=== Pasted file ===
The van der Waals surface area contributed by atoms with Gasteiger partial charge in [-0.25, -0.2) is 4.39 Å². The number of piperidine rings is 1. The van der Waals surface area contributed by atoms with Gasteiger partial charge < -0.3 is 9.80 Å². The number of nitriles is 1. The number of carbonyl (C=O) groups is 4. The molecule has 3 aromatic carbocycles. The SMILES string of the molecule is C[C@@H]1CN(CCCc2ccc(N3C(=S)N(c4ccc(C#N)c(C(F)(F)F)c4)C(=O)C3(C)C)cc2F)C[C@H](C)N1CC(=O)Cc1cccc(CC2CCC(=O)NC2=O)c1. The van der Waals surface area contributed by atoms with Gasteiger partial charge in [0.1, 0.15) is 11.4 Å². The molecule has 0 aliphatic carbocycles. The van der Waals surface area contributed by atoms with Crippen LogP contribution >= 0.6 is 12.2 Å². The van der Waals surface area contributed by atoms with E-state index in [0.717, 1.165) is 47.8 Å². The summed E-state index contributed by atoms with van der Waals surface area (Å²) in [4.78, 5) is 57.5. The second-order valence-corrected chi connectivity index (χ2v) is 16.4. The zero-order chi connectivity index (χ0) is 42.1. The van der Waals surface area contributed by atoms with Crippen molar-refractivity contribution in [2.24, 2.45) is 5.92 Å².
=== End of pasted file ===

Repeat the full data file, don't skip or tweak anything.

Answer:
The van der Waals surface area contributed by atoms with Gasteiger partial charge in [-0.25, -0.2) is 4.39 Å². The number of piperidine rings is 1. The van der Waals surface area contributed by atoms with Gasteiger partial charge < -0.3 is 9.80 Å². The number of nitriles is 1. The number of carbonyl (C=O) groups is 4. The molecule has 3 aromatic carbocycles. The SMILES string of the molecule is C[C@@H]1CN(CCCc2ccc(N3C(=S)N(c4ccc(C#N)c(C(F)(F)F)c4)C(=O)C3(C)C)cc2F)C[C@H](C)N1CC(=O)Cc1cccc(CC2CCC(=O)NC2=O)c1. The van der Waals surface area contributed by atoms with Gasteiger partial charge in [0.1, 0.15) is 11.4 Å². The molecule has 0 aliphatic carbocycles. The van der Waals surface area contributed by atoms with Crippen LogP contribution >= 0.6 is 12.2 Å². The van der Waals surface area contributed by atoms with E-state index in [0.717, 1.165) is 47.8 Å². The summed E-state index contributed by atoms with van der Waals surface area (Å²) in [4.78, 5) is 57.5. The second-order valence-corrected chi connectivity index (χ2v) is 16.4. The zero-order chi connectivity index (χ0) is 42.1. The van der Waals surface area contributed by atoms with Crippen molar-refractivity contribution in [2.24, 2.45) is 5.92 Å².